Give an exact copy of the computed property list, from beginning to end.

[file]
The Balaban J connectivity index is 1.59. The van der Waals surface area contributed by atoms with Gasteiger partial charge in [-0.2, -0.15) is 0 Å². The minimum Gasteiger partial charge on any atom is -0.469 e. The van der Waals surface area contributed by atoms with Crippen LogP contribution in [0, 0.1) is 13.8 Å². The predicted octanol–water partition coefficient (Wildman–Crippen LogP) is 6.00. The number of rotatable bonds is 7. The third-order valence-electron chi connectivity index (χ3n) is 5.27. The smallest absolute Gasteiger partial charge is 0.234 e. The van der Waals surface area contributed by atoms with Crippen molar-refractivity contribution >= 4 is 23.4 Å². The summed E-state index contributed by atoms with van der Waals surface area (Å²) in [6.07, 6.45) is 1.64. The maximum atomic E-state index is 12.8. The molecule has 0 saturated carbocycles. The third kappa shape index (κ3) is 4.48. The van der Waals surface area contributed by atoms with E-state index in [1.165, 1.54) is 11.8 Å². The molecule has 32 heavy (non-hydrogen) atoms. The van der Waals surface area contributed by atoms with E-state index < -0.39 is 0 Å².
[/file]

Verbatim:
The Balaban J connectivity index is 1.59. The van der Waals surface area contributed by atoms with Gasteiger partial charge in [-0.2, -0.15) is 0 Å². The minimum Gasteiger partial charge on any atom is -0.469 e. The van der Waals surface area contributed by atoms with Crippen LogP contribution in [0, 0.1) is 13.8 Å². The predicted octanol–water partition coefficient (Wildman–Crippen LogP) is 6.00. The number of rotatable bonds is 7. The third-order valence-electron chi connectivity index (χ3n) is 5.27. The smallest absolute Gasteiger partial charge is 0.234 e. The van der Waals surface area contributed by atoms with Crippen molar-refractivity contribution >= 4 is 23.4 Å². The summed E-state index contributed by atoms with van der Waals surface area (Å²) in [6.07, 6.45) is 1.64. The maximum atomic E-state index is 12.8. The molecule has 0 saturated carbocycles. The third kappa shape index (κ3) is 4.48. The van der Waals surface area contributed by atoms with E-state index in [1.165, 1.54) is 11.8 Å². The molecule has 32 heavy (non-hydrogen) atoms. The van der Waals surface area contributed by atoms with E-state index < -0.39 is 0 Å².